Current privacy legislation tends to focus on securing access to information stored on computers or within filing cabinets, but attention also needs to be paid to our built environment. When examined in this context, privacy has both an acoustic and a visual component. This article primarily focuses on the former, except insofar as it is affected by the latter.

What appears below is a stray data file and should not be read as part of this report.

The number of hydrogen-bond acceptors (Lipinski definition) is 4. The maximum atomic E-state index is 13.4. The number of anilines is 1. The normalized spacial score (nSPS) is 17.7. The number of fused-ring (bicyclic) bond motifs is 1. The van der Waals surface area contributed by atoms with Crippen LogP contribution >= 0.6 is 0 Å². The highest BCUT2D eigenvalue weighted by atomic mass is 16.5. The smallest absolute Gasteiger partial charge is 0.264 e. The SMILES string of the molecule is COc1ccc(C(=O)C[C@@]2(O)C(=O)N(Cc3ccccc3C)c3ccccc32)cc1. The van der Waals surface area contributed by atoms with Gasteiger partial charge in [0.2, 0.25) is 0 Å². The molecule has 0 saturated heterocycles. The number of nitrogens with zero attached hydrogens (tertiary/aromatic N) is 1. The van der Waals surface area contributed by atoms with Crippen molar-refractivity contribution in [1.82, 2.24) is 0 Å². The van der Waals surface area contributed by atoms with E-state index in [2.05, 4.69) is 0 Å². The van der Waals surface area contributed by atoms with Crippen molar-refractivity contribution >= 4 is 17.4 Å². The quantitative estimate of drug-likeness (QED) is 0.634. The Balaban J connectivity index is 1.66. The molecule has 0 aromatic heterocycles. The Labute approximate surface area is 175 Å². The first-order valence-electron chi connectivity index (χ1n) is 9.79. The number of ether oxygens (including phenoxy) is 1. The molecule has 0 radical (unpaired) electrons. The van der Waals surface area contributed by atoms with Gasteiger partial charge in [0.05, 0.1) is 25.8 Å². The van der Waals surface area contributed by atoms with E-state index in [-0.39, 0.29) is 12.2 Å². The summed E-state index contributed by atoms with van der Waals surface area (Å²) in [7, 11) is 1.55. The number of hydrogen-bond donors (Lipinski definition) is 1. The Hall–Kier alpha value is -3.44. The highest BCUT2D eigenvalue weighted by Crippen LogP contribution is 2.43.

Background sound is key to providing building occupants with improved speech privacy, noise control, and acoustic comfort. When used as the starting point for interior planning, sound masking lets building professionals set the base of background sound throughout a facility, more accurately specify the blocking and absorptive elements used in their design, allowing it to be delivered in a cost-effective manner, and with greater assurance of achieving the intended results.
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